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      Baltimore Police investigate after Young billboard is vandalized to push for no rent during pandemic, criticize police

      A billboard above Baltimore City Mayor Bernard C. "Jack" Young's campaign headquarters has been vandalized. This photo has been blurred in Photoshop to cover a word.
      A billboard above Baltimore City Mayor Bernard C. "Jack" Young's campaign headquarters has been vandalized. This photo has been blurred in Photoshop to cover a word.(Kenneth K. Lam/Baltimore Sun)

      A billboard for Baltimore Mayor Bernard C. “Jack” Young, located above his campaign headquarters, has been vandalized.

      Detective Jeremy Silbert, spokesman for the Baltimore Police Department, wrote Sunday in an email that the police department is investigating the incident, which took place at North Avenue and North Charles Street in Station North.

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      The billboard’s message — which typically features Young’s name and reads “Baltimore’s Mayor” — was replaced with “Cancel Rent,” followed by a vulgarity directed at the police.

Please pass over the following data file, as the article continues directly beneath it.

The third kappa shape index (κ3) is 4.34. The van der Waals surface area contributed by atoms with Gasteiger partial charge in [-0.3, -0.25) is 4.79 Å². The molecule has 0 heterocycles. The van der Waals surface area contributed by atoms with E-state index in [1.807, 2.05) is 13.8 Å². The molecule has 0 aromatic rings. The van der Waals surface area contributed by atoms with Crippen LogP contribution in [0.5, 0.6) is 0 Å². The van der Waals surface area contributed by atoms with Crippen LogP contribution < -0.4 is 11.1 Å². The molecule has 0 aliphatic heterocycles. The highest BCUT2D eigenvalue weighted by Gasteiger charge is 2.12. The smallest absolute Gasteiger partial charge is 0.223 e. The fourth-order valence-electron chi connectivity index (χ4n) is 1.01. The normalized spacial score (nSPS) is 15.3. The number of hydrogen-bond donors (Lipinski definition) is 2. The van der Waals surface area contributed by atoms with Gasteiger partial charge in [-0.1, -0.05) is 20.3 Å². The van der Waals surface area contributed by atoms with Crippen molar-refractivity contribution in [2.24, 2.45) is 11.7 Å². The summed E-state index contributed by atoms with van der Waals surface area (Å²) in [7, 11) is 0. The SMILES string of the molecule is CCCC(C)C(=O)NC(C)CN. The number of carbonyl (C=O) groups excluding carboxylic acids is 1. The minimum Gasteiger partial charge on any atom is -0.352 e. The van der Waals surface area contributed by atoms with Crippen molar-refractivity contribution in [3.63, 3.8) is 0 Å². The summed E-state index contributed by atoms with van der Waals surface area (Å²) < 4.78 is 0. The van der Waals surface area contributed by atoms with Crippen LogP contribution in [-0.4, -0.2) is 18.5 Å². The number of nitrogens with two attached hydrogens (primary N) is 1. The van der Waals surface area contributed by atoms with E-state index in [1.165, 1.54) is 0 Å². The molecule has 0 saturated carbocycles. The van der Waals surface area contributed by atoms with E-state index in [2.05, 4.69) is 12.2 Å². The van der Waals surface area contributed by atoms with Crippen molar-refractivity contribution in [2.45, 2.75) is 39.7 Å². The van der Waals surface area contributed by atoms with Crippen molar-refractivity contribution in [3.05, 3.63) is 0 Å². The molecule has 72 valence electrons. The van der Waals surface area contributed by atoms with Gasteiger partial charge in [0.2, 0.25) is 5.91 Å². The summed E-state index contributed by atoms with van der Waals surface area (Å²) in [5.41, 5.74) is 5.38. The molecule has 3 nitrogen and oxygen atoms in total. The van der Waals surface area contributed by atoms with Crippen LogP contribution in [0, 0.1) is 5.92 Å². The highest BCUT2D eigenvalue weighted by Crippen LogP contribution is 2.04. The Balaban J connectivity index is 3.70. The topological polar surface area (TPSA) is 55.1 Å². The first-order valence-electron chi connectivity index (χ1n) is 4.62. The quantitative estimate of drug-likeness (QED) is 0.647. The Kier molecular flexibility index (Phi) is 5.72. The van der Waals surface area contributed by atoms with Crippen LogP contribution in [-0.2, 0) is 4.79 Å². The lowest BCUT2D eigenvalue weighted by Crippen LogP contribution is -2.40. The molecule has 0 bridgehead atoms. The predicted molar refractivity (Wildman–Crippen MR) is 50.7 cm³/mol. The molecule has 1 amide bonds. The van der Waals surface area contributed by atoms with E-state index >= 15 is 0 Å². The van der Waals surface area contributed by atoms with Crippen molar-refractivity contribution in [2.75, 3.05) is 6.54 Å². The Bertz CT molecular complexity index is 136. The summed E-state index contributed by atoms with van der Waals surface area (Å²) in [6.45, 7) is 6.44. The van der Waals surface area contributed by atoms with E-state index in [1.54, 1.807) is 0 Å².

As the coronavirus has placed thousands of Marylanders out of work, many have called for the halting of rent and mortgage payments. Fifty Democratic lawmakers sent a letter last week to Maryland Gov. Larry Hogan asking for him to cancel rent and mortgage payments for residents and businesses.

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      Baltimore City Council members last week agreed to prohibit landlords from raising rent or imposing late fees until the pandemic has abated. Young and Hogan have halted evictions during the city’s state of emergency.

      The vandalism’s message also touched on long-standing community tensions with law enforcement.

      Since 2017, the city has been under a consent decree, a court-enforceable agreement to resolve the Department of Justice’s findings that it believed the police department had engaged in a pattern and practice of conduct that violates the First, Fourth, and Fourteenth Amendments, and certain provisions of federal statutory law.

      The pandemic has caused delays in mandatory police training required by the decree. More than 400 employees have been quarantined, taking away time and resources for the new training.

      Baltimore Police said last weekend that they planned to begin flying surveillance planes over the city after a federal judge April 22 rejected an attempt to halt the controversial program.

      “The Mayor is aware of the alterations to the billboard,” Myles Handy, campaign spokesman, wrote in a statement to The Baltimore Sun. “However his sole focus remains the health and safety of Baltimore’s residents, and leading the city through his pandemic.”

      Silbert, the police spokesman, didn’t say whether or when the vandalism would be covered up. The primary is June 2.

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